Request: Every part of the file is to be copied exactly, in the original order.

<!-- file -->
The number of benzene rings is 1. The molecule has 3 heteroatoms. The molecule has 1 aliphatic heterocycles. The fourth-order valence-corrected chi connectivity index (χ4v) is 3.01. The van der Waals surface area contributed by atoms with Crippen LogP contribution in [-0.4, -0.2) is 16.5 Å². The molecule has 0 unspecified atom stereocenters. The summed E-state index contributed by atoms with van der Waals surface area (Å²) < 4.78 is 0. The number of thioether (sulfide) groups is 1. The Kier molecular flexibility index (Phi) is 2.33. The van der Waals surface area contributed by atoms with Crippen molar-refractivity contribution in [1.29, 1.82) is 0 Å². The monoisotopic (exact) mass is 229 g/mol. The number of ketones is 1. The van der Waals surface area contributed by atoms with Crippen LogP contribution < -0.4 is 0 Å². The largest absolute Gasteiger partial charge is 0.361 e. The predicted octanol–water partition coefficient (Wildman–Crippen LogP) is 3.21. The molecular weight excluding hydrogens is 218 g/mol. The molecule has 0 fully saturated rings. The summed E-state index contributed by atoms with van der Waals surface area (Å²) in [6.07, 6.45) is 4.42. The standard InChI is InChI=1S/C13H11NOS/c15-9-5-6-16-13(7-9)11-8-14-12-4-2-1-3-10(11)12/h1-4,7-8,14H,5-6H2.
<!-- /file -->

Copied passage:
The number of benzene rings is 1. The molecule has 3 heteroatoms. The molecule has 1 aliphatic heterocycles. The fourth-order valence-corrected chi connectivity index (χ4v) is 3.01. The van der Waals surface area contributed by atoms with Crippen LogP contribution in [-0.4, -0.2) is 16.5 Å². The molecule has 0 unspecified atom stereocenters. The summed E-state index contributed by atoms with van der Waals surface area (Å²) < 4.78 is 0. The number of thioether (sulfide) groups is 1. The Kier molecular flexibility index (Phi) is 2.33. The van der Waals surface area contributed by atoms with Crippen molar-refractivity contribution in [1.29, 1.82) is 0 Å². The monoisotopic (exact) mass is 229 g/mol. The number of ketones is 1. The van der Waals surface area contributed by atoms with Crippen LogP contribution < -0.4 is 0 Å². The largest absolute Gasteiger partial charge is 0.361 e. The predicted octanol–water partition coefficient (Wildman–Crippen LogP) is 3.21. The molecular weight excluding hydrogens is 218 g/mol. The molecule has 0 fully saturated rings. The summed E-state index contributed by atoms with van der Waals surface area (Å²) in [6.07, 6.45) is 4.42. The standard InChI is InChI=1S/C13H11NOS/c15-9-5-6-16-13(7-9)11-8-14-12-4-2-1-3-10(11)12/h1-4,7-8,14H,5-6H2.